UI researchers express concern about COVID-19 spread in deer populations

By Vivian La, Assistant Daytime Editor

White-tailed deer in Illinois and other states can be infected with COVID-19, and Illinois researchers have concerns about how humans passed on the virus and what it means for the future of pandemic.

“The concern is that white-tailed deer are pretty much everywhere in the country,” said Rebecca Lee Smith, epidemiologist and veterinary researcher at the University. “And once the infection is established in that population, we will never be rid of it.”

There are also concerns that the virus, using deer as a reservoir, can be transmitted to humans, though Smith said scientists haven’t found any evidence suggesting this.

“If deer become a reservoir, there is another place for the virus to evolve,” Smith said. 

This can mean new variants or mutations that allow the virus to adapt to different environments, she said.

In November, hundreds of white-tailed deer in Iowa tested positive for COVID-19, suggesting that humans are spreading the virus to animal populations and among one another.

This came after the U.S. Department of Agriculture released a study in August stating that COVID-19 antibodies were found in deer populations in Illinois, Michigan, New York and Pennsylvania. These antibodies suggested that deer were exposed but potentially not infected.

It’s not just deer that have become infected, but other animals like hippos and minks, Smith said.

“This particular virus, we’d say it’s very promiscuous,” Smith said. “It gets into a lot of different species.”

She said researchers in Illinois are now interested in conducting Illinois-specific studies to determine how widespread infection is in white-tailed deer.

“We have a combination of a really well-monitored deer population and really good testing in Illinois, so we know where the human cases are,” Smith said.

The research will involve working with the Illinois Natural History Survey, where some scientists study disease in wild animals.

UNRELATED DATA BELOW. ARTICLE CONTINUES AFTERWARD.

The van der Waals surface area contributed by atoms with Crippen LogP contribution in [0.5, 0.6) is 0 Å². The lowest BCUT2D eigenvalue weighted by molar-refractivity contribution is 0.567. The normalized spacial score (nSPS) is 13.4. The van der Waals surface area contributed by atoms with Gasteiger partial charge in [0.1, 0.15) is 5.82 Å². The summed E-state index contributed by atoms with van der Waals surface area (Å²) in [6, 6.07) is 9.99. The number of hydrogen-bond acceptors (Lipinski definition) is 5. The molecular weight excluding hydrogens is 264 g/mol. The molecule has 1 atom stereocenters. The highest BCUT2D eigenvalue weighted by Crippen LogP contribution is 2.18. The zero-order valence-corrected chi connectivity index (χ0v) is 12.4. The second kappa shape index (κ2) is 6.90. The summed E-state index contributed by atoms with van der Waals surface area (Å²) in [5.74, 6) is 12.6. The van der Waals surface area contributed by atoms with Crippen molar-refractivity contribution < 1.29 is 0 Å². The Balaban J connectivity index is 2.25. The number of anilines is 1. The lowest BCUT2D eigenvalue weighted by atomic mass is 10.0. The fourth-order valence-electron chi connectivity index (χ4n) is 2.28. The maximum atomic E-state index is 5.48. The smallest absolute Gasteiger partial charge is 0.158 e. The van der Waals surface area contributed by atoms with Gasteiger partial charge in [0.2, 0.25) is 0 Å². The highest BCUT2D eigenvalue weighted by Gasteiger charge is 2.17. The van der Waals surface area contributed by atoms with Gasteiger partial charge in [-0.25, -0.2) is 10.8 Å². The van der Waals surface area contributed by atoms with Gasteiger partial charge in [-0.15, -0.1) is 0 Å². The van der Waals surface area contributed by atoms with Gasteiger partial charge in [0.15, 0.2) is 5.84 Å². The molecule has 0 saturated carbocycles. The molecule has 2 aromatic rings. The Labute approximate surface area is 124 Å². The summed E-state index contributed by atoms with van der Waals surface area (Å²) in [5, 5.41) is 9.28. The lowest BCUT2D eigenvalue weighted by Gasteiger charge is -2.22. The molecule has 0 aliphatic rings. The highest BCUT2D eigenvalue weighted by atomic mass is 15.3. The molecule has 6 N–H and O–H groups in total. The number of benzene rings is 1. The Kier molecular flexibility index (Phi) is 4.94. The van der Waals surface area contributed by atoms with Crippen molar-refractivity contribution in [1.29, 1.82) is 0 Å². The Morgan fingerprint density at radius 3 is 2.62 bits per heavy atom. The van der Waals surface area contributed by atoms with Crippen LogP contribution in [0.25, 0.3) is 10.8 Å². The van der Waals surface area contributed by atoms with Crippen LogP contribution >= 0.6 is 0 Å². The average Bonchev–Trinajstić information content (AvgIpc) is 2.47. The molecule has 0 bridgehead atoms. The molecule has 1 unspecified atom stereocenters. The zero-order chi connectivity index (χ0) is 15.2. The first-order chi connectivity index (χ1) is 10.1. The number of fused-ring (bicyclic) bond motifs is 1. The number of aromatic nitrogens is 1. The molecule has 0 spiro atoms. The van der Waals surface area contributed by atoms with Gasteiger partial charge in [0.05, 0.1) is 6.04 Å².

Eric Schauber, director of the Illinois Natural History Survey, said human disease isn’t isolated from animal disease.

“We know that interactions between wild animals and domestic animals is often a place where we can get, kind of a bridging event to humans,” he said.

For Schauber, the primary concern is how humans transmitted the virus to deer in the first place.

He said it’s the first time researchers are able to observe this transmission in real time.

“Our ability to really track that give-and-take of pathogens is dramatically better now than it ever has been in human history,” he said.

While it’s an exciting time in terms of research, Schauber said it’s another reminder that human health isn’t isolated from animal health.

One such researcher working on deer and COVID-19 is Nohra Mateus-Pinilla, wildlife veterinary epidemiologist at the Illinois Natural History Survey.

Mateus-Pinilla’s studies diseases in deer, and said she is concerned about how to prevent spreading COVID-19 to animals. She emphasized how there isn’t any evidence that deer are infecting humans.

“We are the ones that are creating spaces for the virus to change and to reach our animals and other people,” Mateus-Pinilla said.

She said it’s our responsibility to protect both wildlife and humans.

“I think our relationship with animals continues to be extremely important in the sense that we need to be respectful of their spaces,” she said. “Understand that in the case of wildlife, wildlife needs some natural resources, and we need to preserve those natural resources.”

For all the interest in COVID-19 and deer, Smith said it’s even more important for humans to continue safe health practices. This means getting tested, social distancing and getting COVID-19 booster shots.

“The situation in deer, that’s interesting and it’s worth studying,” she said. 

“But really, for most people right now, what they need to be concerned about is protecting themselves from infection from other humans.”

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